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Prosecutors Seek Up to 7 Years for Former FTX Executive Ryan Salame in Crypto Fraud Case

U.S. prosecutors are seeking a five to seven-year prison sentence for former FTX executive Ryan Salame, who was allegedly a key accomplice to FTX co-founder Sam “SBF” Bankman-Fried, in connection with the collapse of the FTX crypto exchange.

On May 21, federal prosecutors submitted a sentencing memo to a Manhattan federal court, calling for a strict sentence for Salame, who has pleaded guilty to serious crimes related to the misuse of FTX investors’ funds.

According to a court filing viewed by Bloomberg, the prosecutors are advocating for a “just punishment” that reflects the severity of Salame’s crimes, contrary to his lawyers’ recommendation of no more than 18 months in prison.

“The campaign finance offense is one of the largest-ever in American history, and the unlicensed money transmitting business exchanged more than $1 billion without proper supervision,” said the prosecutors.

Salame’s sentencing, for aiding SBF in misappropriating $10 billion of users’ funds, is scheduled for May 28.

The prosecutors emphasized, “Only a meaningful period of incarceration could adequately deter the defendant and others and promote respect for the law.”

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On April 1, the U.S. District Court for the Southern District of New York sentenced SBF to 25 years in prison after he was convicted on seven felony charges.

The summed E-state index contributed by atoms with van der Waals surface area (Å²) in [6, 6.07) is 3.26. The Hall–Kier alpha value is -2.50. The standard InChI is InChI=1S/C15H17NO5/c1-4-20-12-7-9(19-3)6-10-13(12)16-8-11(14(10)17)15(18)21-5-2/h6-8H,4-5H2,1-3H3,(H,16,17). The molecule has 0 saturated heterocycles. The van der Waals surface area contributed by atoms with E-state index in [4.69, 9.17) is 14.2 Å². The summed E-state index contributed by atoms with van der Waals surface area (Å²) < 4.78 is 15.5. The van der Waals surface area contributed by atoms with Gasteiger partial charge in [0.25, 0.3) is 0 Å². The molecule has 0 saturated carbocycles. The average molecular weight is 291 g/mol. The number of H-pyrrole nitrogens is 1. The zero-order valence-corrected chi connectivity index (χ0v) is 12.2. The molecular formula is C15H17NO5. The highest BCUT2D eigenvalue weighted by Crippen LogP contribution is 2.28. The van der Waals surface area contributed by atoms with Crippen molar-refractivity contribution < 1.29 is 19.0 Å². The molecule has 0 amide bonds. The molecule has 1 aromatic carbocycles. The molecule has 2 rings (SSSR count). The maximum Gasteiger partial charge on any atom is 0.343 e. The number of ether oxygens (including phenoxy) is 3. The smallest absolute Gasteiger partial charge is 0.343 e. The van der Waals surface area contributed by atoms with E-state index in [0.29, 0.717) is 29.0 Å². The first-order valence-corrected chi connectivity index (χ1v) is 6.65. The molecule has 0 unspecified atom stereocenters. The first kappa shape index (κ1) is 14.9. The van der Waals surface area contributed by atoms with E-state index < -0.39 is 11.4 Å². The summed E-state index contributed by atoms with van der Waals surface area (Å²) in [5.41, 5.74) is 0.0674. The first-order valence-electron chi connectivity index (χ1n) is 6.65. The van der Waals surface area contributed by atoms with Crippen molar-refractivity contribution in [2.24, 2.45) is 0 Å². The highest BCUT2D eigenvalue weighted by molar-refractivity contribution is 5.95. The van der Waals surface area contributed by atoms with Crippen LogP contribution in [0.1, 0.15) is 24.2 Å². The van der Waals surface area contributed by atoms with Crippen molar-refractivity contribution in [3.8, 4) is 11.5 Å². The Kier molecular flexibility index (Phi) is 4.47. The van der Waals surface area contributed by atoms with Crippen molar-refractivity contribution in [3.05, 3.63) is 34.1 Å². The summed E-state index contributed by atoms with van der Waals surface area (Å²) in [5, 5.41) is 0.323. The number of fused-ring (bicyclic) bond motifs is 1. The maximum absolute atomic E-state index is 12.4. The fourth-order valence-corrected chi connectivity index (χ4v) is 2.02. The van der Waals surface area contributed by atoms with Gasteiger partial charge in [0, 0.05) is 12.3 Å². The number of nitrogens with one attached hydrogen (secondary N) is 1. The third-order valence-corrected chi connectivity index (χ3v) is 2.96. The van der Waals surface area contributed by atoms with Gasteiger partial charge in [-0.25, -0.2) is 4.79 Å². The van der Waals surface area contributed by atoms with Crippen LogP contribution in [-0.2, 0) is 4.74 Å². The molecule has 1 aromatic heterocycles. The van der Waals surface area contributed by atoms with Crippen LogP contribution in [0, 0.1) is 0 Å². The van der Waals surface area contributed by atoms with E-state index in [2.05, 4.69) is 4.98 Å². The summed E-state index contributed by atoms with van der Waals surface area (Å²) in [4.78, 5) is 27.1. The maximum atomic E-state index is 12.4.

Salame is set to be the first of SBF’s accomplices to be sentenced.

Salame joined Alameda Research in Hong Kong in 2019 and eventually became the CEO of FTX Digital Markets, the Bahamas-based subsidiary of FTX.

Other notable figures involved in the FTX scheme, including Caroline Ellison, Nishad Singh, and Gary Wang, have yet to be sentenced.

Meanwhile, several U.S. lawmakers are backing a bill intended to clarify the roles of financial regulators in the oversight of digital assets, aiming to prevent future incidents similar to FTX.

North Carolina Representative Wiley Nickel has called for the passage of the Financial Innovation and Technology for the 21st Century (FIT21) Act, which would define how the Securities and Exchange Commission and Commodity Futures Trading Commission regulate cryptocurrencies.


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Disclaimer: This article is provided for informational purposes only. It is not offered or intended to be used as legal, tax, investment, financial, or other advice.

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